When interpreting the results of this study certain limitations have to be considered. First, the cross-sectional and correlational approach adopted precludes causal inferences. For instance, as assumed in this study, it is possible that culture traits influence job satisfaction. This however would not preclude the possibility that people who are satisfied with their jobs would be more likely to perceive coherent culture than those who are less satisfied. Although our assumption that culture traits impact on job satisfaction and turnover intentions was based on current thinking in job satisfaction and turnover intentions studies, experimental and longitudinal studies are required to draw inferences that culture impacts on these variables.
Second, the data used in this study was collected from one source (self-reported) at one particular point in time. This approach lends itself to common method variance. While measurement of perceptions and attitudes can meaningfully be explored through self-reported data, future studies can reduce the possibility of common method variance by collecting data from different sources at different points in time.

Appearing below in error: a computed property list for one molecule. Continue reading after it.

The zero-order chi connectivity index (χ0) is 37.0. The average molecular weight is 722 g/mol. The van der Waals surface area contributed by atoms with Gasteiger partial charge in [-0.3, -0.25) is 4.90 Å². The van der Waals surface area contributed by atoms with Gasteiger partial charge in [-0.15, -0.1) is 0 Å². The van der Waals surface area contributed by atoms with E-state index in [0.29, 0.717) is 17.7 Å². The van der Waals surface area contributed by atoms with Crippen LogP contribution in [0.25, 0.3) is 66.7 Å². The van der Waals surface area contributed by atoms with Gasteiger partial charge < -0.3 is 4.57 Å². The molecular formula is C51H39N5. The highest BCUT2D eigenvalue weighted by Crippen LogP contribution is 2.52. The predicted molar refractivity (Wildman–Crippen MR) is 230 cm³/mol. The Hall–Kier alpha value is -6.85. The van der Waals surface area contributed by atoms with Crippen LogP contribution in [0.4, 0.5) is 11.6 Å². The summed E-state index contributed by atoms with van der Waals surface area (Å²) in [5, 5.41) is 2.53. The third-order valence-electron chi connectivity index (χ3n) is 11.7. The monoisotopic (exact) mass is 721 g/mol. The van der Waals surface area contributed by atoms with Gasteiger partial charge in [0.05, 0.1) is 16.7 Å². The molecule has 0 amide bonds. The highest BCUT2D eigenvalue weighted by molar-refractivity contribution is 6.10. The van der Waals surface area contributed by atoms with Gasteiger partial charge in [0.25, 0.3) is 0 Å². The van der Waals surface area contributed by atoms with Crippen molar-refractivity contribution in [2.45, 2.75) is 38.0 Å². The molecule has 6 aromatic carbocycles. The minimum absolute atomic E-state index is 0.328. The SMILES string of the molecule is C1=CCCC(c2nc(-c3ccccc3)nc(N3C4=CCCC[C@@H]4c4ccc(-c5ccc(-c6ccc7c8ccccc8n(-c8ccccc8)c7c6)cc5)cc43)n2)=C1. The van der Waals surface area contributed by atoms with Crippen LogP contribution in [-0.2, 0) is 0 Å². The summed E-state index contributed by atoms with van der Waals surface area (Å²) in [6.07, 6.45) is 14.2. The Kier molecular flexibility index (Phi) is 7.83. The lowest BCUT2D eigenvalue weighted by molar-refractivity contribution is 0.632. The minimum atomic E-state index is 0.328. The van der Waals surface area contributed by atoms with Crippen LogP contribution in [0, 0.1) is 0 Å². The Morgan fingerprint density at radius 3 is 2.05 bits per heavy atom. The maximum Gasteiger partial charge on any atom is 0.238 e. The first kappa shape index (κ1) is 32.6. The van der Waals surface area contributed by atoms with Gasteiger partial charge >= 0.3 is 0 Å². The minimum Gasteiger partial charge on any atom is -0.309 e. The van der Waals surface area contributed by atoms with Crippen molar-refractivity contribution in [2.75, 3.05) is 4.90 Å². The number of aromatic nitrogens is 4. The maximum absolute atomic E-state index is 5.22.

Third, the population was small and confined to a particular industry that is dominated by men. This limited the statistical powers of the instruments used, and the general is ability of the results. Future studies can test the same hypotheses in a number of industries using relatively larger samples.
For the past four decades, organizational culture has been an important theme in business and organizational studies. However, little is known about how different dimensions, values, and traits or their imbalance influence job attitudes and behavioural intentions. Based on the survey of employees in a clay brick manufacturing company in Lesotho, the study reported here was the first attempt to close that gap. The study found that the measures of the internallyfocused traits (involvement and consistency) and change-oriented traits (involvement and adaptability) were significantly related to job satisfaction. The study also established inverse and significant associations between turnover intentions and culture traits (internallyfocused traits; externally-focused traits; change-oriented traits; and stability-oriented traits). The study finally found that the imbalance of culture traits had a positive and significant influence on turnover intentions.
To a large extent, the results suggest that culture traits and their imbalance matter in job satisfaction and turnover intentions.